medical device regulations

Medical Device Regulations for PCB Assembly

Medical industry regulations surpass stipulations in critical areas of other industries such as aerospace and automotive systems. However, when considering the nature of the medical industry, this distinction seems appropriate, as medical devices are designed and built to preserve, save or enhance the quality of human life. As such, they demand the highest level of scrutiny. Several organizations contribute to the myriad of medical device regulations and standards. For example, the ISO is responsible for two widely implemented global standards—ISO 13485 and ISO 14971. These standards define the guidelines for quality and risk management, respectively.

For medical devices utilized in the US, the most important rules and guidelines are defined by the FDA under CFR 21-H Part 820. These regulations cover everything from the building of medical devices to how to gain approval for their use. As many of today’s medical devices are composed of electronics, familiarity with these regulations is mandatory for anyone developing circuit boards for medical devices.

Most Important FDA Regulations for PCBA Development

The PCBA development process consists of three distinct stages:

  1. Design
  2. Build
  3. Test

The process is cyclical, and manufacturers typically complete several iterations to attain the high level of quality required for medical device boards. And while CFR 21-H applies to all entities involved in medical devices manufacturing, specific regulations govern the PCBA development process.

Important FDA Medical Device Regulations for PCBAs

Failure to comply with the requirements listed above could result in your medical device not being approved for usage. Still, satisfying regulations for labeling, reporting, registration and listing are far less demanding than the quality system (QS) requirements.

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Satisfying FDA Quality System Requirements for Medical Devices

The FDA QS requirements refer directly to the manufacturing of class 1, class 2 or class 3 medical devices, which differentiate between devices based on the level of patient risk. Implantable devices, such as defibrillators and pacemakers, are designated as class 3, while most invasive devices are considered class 2 or class 3. These FDA classifications do not necessarily align with the IPC 6011 classifications for PCB manufacturing quality. The table below displays a more appropriate correlation.

FDA Classifications IPC Classifications
Patient Risk FDA Class IPC Class Board Reliability
Low 1 1 Low
Moderate 2 2 Moderate
High 3 3 High

As patient risk increases, so does the need for heightened board reliability. However, all medical devices should operate safely, regardless of their classification. Understanding this distinction is critical for your medical device manufacture.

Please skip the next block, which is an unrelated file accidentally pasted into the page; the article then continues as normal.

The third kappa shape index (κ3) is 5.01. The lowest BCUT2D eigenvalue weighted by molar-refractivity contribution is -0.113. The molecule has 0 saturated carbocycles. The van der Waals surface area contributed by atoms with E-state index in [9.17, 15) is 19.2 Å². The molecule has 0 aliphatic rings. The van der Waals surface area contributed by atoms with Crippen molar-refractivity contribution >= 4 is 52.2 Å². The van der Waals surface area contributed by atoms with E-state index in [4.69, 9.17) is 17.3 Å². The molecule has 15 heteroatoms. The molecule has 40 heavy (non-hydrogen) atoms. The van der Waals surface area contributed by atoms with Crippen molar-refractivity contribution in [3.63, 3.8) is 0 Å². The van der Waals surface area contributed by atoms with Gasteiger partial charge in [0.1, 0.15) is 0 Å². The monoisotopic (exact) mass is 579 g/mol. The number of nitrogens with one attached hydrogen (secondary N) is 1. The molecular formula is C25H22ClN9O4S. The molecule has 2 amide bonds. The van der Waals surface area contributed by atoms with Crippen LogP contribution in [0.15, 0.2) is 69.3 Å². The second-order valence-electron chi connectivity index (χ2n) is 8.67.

Ensuring Your PCBAs Satisfy Medical Device Regulations

Unless you build your boards in-house, meeting the high standards of quality established for medical devices rests with your CM. Therefore, the best way to satisfy these requirements is to follow guidelines like the following:

Guidelines for PCBA Medical Device Regulations Compliance

  • Choose a CM that can meet your quality requirements

The best way to satisfy this guideline is to work with CMs that are ISO 13485 certified, as this global standard meets FDA requirements.

  • Ensure your CM knows and complies with FDA CFR 21-H regulations

FDA regulations can be complicated as they are wide-reaching and cover all aspects of medical device production. Therefore, you should work with a CM that knows the applicable standards and how to ensure compliance.

  • Collaborate with your CM early and throughout the development process

Medical device development often requires iterative design changes due to revised performance objectives, changing regulations or other unanticipated events. The best way to mitigate the impact of such occurrences is to develop and maintain an open, transparent and collaborative relationship with your CM, along with an agile manufacturing process.

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  • Works with 4 of the top 10 medical devices manufacturing companies.
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  • Accurate quote in less than a day.
  • DFM support from Day 1 of design.
  • Fastest turnkey PCB manufacturing in the industry.
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  • Custom automated BOM verification tool.
  • Sources components from the most reputable suppliers in the industry.
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  • Standard quality testing, including X-ray and inline AOI.
  • Superior open, transparent PCB manufacturing experience.

By implementing these simple but important steps in determining who will build your boards, you can ensure they will meet the applicable FDA medical device regulations. Tempo Automation is the leading manufacturer in the industry for fast and precise complex board manufacturing. Additionally, our ISO 13485 and ISO 9001 certifications express our dedication to the highest quality standards for PCB assembly.

And to help you get started on the best path, we furnish information for your DFM checks and enable you to easily view and download DRC files. If you’re an Altium Designer or Cadence Allegro user, you can simply add these files to your PCB design software. For Mentor Pads or other design packages, we furnish DRC information in other CAD formats and Excel.

If you are ready to have your design manufactured, try our quote tool to upload your CAD and BOM files. If you’d like more information on how to ensure compliance with medical device regulations for your board development, contact us.

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